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    $\begingroup$ Well we can flip this around. A special kit for returning soldiers that labels everyone as a friend (or at least neutral) as well as slowly restoring the senses to normal over a period of months degrading night vision etc $\endgroup$ – Bomaz Dec 6 '17 at 9:50
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    $\begingroup$ @Bomaz makes a good point - if used in military applications, is there a civilian version (perhaps with less features/accuracy)? If so, there's a transition available to gradually 'acclimatise' to the civilian version. It's possible PTSD might even be reduced by such a device, as unpleasant things could be 'censored' out. There may be an over-confidence that comes with that though, as danger wouldn't be so obvious. Either way, people find it hard to be without their phones today, so an advanced AR would likely be much harder to be without. $\endgroup$ – Ralph Bolton Dec 6 '17 at 11:50
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    $\begingroup$ I can personally vouch for your assertion that "Suddenly you can't see properly anymore". I experienced the opposite. I ordered the first development version of the Oculus Rift, and used it for about 2 hours the first time. Due to the really low resolution (640x800 per eye), it felt like watching something through a microwave window (with the black grid). When I took off the Rift, the world looked like it was more detailed than it has ever been, really weird. I had adapted to the blocky nature of my surroundings within a few hours and started considereing it as the "norm" for my perception. $\endgroup$ – Flater Dec 6 '17 at 13:21
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Sensory overload.

In the HUD only things that mattered called for attention. In the civilian world nothing that matters has any tags or information and everything that doesn't does. I've probably ignored 100 advertisements today, but I have no idea because I habitually ignore them. This would be a major problem for soldiers trained to trust a HUD.

"That man has a gun." --Thanks computer.

vs

"you need a new car." --no. I have a fine...

"you need a cold drink." --I don't th...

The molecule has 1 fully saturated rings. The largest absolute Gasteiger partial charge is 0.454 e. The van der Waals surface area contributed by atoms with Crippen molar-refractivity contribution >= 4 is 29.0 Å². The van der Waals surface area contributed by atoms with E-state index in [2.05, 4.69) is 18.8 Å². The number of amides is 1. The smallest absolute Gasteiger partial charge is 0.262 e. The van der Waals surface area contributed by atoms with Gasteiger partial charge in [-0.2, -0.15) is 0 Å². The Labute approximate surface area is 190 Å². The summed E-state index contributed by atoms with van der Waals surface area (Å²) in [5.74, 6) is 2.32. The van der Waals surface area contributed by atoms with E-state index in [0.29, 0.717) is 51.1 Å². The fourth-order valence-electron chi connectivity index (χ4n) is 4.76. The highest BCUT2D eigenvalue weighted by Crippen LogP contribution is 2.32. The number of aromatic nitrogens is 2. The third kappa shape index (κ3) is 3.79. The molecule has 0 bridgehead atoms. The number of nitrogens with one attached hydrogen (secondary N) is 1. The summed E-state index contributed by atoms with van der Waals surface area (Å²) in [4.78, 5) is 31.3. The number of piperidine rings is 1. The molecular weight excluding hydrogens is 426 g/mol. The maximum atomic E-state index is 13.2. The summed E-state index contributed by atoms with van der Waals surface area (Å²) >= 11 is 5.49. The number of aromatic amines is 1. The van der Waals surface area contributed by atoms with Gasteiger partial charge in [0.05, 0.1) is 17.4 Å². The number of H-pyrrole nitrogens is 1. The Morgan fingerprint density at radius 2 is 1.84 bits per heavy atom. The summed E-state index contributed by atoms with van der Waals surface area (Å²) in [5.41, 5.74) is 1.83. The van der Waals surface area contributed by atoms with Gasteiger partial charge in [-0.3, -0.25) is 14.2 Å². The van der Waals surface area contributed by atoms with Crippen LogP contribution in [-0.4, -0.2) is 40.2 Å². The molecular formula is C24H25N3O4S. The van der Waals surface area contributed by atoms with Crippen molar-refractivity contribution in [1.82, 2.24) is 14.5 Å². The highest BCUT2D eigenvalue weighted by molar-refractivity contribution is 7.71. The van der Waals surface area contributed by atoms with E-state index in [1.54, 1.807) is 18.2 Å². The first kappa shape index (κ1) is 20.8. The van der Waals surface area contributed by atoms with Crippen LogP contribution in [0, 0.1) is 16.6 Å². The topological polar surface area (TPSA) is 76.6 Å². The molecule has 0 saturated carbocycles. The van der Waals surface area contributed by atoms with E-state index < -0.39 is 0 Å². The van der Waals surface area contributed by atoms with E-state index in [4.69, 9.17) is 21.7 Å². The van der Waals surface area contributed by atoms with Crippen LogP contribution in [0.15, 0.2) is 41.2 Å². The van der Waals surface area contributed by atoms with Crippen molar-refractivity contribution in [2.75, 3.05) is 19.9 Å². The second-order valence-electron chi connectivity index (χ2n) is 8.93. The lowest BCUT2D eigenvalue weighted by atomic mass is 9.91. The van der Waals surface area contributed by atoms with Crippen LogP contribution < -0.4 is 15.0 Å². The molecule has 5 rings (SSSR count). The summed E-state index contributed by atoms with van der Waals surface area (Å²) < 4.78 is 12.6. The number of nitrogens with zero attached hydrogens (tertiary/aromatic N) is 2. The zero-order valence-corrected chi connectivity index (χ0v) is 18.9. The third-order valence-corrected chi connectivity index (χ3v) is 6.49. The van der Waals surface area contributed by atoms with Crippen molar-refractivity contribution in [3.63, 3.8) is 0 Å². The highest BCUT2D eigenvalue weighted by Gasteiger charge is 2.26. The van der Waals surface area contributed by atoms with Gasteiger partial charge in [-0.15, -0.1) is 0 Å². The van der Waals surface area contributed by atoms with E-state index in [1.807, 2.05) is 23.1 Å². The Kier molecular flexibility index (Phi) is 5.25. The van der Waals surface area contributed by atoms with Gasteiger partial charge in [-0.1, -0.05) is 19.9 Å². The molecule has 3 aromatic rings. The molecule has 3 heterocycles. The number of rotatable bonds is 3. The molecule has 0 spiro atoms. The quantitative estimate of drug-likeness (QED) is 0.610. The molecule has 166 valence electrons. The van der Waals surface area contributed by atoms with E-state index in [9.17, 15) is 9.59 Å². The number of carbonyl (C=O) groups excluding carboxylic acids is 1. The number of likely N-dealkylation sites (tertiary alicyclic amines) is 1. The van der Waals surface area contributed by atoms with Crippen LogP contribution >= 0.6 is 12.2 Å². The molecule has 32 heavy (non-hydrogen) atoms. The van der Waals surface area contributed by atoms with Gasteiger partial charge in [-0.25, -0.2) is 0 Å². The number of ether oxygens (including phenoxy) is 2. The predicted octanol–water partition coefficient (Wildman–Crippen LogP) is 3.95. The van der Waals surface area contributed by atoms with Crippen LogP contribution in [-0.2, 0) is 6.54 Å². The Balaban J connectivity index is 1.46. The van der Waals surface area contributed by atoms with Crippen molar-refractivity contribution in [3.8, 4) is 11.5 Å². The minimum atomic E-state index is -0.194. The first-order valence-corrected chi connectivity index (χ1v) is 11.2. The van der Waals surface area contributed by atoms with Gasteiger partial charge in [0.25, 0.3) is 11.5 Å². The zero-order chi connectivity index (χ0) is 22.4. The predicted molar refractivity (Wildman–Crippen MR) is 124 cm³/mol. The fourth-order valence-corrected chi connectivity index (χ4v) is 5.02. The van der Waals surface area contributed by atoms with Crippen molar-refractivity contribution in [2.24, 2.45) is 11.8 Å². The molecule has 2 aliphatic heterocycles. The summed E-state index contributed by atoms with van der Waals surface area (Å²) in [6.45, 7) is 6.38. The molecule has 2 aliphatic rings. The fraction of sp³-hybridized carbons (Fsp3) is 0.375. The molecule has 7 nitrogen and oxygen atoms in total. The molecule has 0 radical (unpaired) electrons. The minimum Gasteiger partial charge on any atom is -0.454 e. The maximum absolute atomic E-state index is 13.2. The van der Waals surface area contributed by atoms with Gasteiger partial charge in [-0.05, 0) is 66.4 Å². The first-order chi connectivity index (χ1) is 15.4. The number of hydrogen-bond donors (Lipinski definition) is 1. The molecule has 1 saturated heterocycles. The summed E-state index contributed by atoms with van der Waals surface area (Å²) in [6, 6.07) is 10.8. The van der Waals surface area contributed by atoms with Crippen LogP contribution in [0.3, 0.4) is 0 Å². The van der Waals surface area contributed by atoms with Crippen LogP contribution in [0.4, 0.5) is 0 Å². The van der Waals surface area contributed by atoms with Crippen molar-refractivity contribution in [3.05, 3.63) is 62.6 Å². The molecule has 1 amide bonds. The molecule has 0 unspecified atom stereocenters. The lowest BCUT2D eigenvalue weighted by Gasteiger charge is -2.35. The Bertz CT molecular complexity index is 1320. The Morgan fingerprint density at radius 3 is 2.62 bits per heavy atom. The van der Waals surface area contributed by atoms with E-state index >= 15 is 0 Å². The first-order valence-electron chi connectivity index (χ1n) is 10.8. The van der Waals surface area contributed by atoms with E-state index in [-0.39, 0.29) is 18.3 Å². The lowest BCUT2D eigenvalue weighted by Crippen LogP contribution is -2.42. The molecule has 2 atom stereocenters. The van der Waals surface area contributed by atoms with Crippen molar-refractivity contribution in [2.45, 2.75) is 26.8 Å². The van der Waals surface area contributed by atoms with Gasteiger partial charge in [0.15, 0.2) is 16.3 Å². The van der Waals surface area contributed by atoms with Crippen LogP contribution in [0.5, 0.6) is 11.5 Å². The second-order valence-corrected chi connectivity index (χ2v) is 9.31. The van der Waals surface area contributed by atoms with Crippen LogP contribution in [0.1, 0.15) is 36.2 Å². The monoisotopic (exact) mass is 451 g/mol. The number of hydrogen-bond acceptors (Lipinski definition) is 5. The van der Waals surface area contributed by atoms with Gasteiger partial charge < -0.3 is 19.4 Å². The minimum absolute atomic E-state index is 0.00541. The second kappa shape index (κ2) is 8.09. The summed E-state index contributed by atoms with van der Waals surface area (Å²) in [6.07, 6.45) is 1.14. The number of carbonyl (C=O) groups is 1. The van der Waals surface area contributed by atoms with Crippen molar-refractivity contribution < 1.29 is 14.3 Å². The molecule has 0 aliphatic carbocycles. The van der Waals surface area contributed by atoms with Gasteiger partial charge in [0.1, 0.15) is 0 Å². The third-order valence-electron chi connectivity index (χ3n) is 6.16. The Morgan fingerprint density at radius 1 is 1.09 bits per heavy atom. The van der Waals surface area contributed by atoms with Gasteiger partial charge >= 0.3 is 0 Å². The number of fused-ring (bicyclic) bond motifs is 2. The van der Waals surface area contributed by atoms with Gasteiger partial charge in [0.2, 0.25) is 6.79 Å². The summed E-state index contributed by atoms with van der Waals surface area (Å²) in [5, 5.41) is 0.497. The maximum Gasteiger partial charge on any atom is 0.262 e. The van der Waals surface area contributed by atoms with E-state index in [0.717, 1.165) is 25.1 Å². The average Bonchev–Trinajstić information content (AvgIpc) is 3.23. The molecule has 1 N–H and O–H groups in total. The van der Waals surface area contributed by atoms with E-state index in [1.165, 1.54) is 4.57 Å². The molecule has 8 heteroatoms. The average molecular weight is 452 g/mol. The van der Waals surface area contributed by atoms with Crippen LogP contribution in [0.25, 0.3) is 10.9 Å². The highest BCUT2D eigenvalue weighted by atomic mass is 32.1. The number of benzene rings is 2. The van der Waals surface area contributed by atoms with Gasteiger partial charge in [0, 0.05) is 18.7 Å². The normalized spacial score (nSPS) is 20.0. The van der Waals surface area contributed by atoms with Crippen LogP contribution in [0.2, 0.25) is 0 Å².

"you need a video game" --arghh! Wait. Where'd my kid go?

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    $\begingroup$ This is an interesting insight. Are you saying a soldier conditioned in the way I described might become highly suseptible to advertising? That would make a pretty good story twist.... $\endgroup$ – JBH Dec 7 '17 at 1:27
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    $\begingroup$ @JBH exactly. Paying attention to bright colors and acting on that info quickly would be survival traits in a soldier. But that same behavior means you buy 50 dollars of lotto tickets, cigarettes and sugar when you try to buy gas. $\endgroup$ – user25818 Dec 7 '17 at 3:06
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    $\begingroup$ +1 for an interesting point I wouldn't have thought of. Although if the soldier had internet access in their free time this effect would probably be reduced. $\endgroup$ – Pahlavan Dec 7 '17 at 16:36
  • $\begingroup$ @Pahlavan also if patrolling cities was an expected duty. But it's a could. $\endgroup$ – user25818 Dec 7 '17 at 17:23
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I'd expect soldiers top have similar effects to astronauts being used to zero gravity after coming back to earth, basically, expecting the same effects when not using the AR:

  • Not understanding why he can't see in the dark
  • Being unable to recognize team members without the identification box
  • Being too disoriented by the background noise
  • Expecting to hear footsteps in the rain 100 meters away
  • Loud noises can cause headaches
  • Can't determine the source of the fire by sound, not hearing bullets whizzing by.
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The augmentation is primarily sensory. The heightened sense of perception in a combat zone will induce a greater probability of soldiers suffering post-traumatic stress disorder (PTSD).

During deployment, for example, on patrol and especially they are likely to suffer from headaches and earaches. Firstly, due to wearing the augmentation technology, and secondly, due to the sensory overload they will experience.

However, since these are future soldiers, it is possible the augmentation will be able to adjust itself to meet the comfort needs of its users. Sufficiently light and non-obtrusive devices that do not induce sensory overload could make the soldiers' lot a happier one.

But the risk of PTSD will remain as the soldiers will still experience a heightened perception of combat and all its gruesome consequences in intimate detail.

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Frustration would probably be the worst after-effect of extended exposure to augmented reality. Not being able to see as clearly as you are used to in twilight conditions, or being unable to make out someone's mumbled speech.

You might also find yourself whispering to yourself; sub-audibly requesting armor features such as facial recognition and tactical information. People might start thinking that you're a little bit crazy.

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The soldiers would experience the similar problems to those of ordinary soldiers except that any physical injury would be absent.